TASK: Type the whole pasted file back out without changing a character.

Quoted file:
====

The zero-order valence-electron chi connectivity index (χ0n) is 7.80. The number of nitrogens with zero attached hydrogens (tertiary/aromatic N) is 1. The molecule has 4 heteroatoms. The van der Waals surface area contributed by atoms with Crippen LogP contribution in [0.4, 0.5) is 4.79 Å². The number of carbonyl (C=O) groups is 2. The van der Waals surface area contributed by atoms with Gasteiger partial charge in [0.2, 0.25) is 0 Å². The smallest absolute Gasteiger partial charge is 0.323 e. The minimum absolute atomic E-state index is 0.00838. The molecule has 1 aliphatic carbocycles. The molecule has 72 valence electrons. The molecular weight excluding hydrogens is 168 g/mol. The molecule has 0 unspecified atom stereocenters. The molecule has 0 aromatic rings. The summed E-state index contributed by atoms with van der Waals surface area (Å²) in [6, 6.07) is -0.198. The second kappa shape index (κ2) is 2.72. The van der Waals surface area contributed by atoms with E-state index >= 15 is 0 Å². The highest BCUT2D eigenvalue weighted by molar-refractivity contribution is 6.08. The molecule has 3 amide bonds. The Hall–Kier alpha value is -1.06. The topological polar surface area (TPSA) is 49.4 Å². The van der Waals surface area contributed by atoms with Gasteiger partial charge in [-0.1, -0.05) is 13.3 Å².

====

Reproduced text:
The zero-order valence-electron chi connectivity index (χ0n) is 7.80. The number of nitrogens with zero attached hydrogens (tertiary/aromatic N) is 1. The molecule has 4 heteroatoms. The van der Waals surface area contributed by atoms with Crippen LogP contribution in [0.4, 0.5) is 4.79 Å². The number of carbonyl (C=O) groups is 2. The van der Waals surface area contributed by atoms with Gasteiger partial charge in [0.2, 0.25) is 0 Å². The smallest absolute Gasteiger partial charge is 0.323 e. The minimum absolute atomic E-state index is 0.00838. The molecule has 1 aliphatic carbocycles. The molecule has 72 valence electrons. The molecular weight excluding hydrogens is 168 g/mol. The molecule has 0 unspecified atom stereocenters. The molecule has 0 aromatic rings. The summed E-state index contributed by atoms with van der Waals surface area (Å²) in [6, 6.07) is -0.198. The second kappa shape index (κ2) is 2.72. The van der Waals surface area contributed by atoms with E-state index >= 15 is 0 Å². The highest BCUT2D eigenvalue weighted by molar-refractivity contribution is 6.08. The molecule has 3 amide bonds. The Hall–Kier alpha value is -1.06. The topological polar surface area (TPSA) is 49.4 Å². The van der Waals surface area contributed by atoms with Gasteiger partial charge in [-0.1, -0.05) is 13.3 Å².